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Energy Convers. Mgmt Vol. 37, No. 11, pp.

1657-1670, 1996
Copyright 1996 ElsevierScienceLtd
S019641904(96)00010-6
Printed in Great Britain. All rights re~xved
0196-8904/96 $15.00 + 0.00

Pergamon

PERFORMANCE ANALYSIS OF PHOTOVOLTAIC


THERMAL AIR HEATERS
K. SOPIAN, K. S. YIGIT, H. T. LIU, S. KAKA(~ and T. N. VEZIROGLU
Dorgan Solar Laboratory, Department of Mechanical Engineering, University of Miami, Coral Gables,
FL 33124, U.S.A.

(Received 14 September 1995)

Al~traet--The performance of single-pass and double-pass combined photovoltaic thermal collectors are
analyzed with steady-state models. The working fluid is air and the models are based on energy
conservation at various nodes of the collector. Closed form solutions have been obtained for the
differential equations of both the single-pass and double-pass collectors. Comparisons are made between
the performances of the two types of combined photovoltaic thermal collectors. The results show that the
new design, the double-pass photovoltaic thermal collector, has superior performance. Important
parameters for both types of collector are identified, and their effects on the performances of the two types
of collectors are presented in detail. Copyright 1996 Published by Elsevier Science Ltd
Photovoltaic thermal solar collector

Single pass

Double pass

Steady-state analysis

NOMENCLATURE
Area (m2)
Duct depth (m)
Width of system (m)
Specific heat of air (j/kg. K)
Hydraulic diameter (m)
Convective heat transfer (W/m2- K)
Conductivity of air (W/m2. K)
Length of absorber plate (m)
Mass flow rate (kg/hr)
Reynolds number
Packing factor or area of absorber covered by cells
PE= Electrical energy
S = Solar radiation intensity (W/m 2)
T = Temperature (C)
X = Horizontal coordinate
uR= Back plate overall loss coefficient (W/m2. K)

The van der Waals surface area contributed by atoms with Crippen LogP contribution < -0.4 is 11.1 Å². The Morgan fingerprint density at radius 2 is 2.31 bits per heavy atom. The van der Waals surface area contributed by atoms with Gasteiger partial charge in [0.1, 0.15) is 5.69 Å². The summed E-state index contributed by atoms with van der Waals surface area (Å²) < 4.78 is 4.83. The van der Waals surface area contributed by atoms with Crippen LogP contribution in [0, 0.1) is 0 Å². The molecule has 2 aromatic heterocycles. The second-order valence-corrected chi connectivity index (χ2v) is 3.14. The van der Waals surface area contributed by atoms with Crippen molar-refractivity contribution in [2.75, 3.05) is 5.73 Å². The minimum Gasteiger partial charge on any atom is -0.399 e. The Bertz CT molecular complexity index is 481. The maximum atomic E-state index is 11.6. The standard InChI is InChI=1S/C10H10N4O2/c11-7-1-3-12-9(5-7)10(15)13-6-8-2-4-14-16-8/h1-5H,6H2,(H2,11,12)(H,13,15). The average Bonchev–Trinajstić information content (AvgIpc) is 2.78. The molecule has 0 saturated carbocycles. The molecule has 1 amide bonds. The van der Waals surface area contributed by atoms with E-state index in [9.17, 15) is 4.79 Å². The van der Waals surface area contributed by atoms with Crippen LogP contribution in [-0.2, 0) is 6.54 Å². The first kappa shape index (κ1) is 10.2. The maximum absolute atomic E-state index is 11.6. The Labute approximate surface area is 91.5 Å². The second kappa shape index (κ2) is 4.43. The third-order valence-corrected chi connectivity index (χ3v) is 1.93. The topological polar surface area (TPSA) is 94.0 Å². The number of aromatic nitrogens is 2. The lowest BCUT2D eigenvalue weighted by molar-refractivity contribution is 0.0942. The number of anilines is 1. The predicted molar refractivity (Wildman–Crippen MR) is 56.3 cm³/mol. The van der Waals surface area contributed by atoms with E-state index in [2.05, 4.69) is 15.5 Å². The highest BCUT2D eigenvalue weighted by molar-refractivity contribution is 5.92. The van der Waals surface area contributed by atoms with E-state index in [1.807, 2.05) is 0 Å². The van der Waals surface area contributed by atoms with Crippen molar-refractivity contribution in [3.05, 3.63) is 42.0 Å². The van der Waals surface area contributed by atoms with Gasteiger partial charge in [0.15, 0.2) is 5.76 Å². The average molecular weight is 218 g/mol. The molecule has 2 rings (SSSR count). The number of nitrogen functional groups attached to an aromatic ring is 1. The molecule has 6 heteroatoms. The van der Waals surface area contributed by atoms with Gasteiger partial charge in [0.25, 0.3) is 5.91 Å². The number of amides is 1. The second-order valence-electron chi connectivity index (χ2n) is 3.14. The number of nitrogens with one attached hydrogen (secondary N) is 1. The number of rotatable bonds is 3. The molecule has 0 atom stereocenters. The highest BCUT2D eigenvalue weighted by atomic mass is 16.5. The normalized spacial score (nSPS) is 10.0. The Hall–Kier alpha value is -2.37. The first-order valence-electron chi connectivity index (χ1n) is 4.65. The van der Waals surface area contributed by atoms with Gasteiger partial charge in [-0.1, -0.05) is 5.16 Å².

A, B, C, K, R, Q = Constants obtained by algebraic manipulation of systems of coupled equations
Greek letters
~t = Absorptance
r/= Efficiency
= Transmittance
fl, ~,, 2 = Constants obtained by algebraic manipulation of systems of coupled equations
Subscripts
a = Ambient
c = Convective
col = Collector
f l = Upper channel fluid stream
f2 = Lower channel fluid stream
g = Glass cover
i = Inlet
A=
b=
B=
c~ =
=
h=
k=
L=
m=
Re =
P=

o
p
pv
pl

Mean
= Outlet
= Puttant
= Photovoltaic cell
ffiAbsorber plate
=

plat
Radiative
Reference
Sky
Wind

p2 = Back

r=
ref =
s=
w=

1657

1658

SOPIAN e t al.:

PHOTOVOLTAIC THERMAL AIR HEATERS


INTRODUCTION

Solar energy is an important and environmentally compatible source of renewable energy.


Applications of solar energy can be broadly classified into two categories: thermal systems that
convert solar energy into thermal energy, and photovoltaic systems that convert solar energy
directly into electrical energy. Presently, many research and development programs in developing
countries are oriented toward applications of solar energy for domestic hot water, solar distillation
of sea and brackish water, water pumping, production of fuel from biomass, small-scale
hydropower development, drying of agricultural produce, solar industrial process heat, and
photovoltaics for remote applications. However, in developed countries, extensive works are
performed on space heating and cooling (passive and active design), daylighting, solar thermal
electricity generation, photovoltaic electricity generation, solar refrigeration, ocean thermal power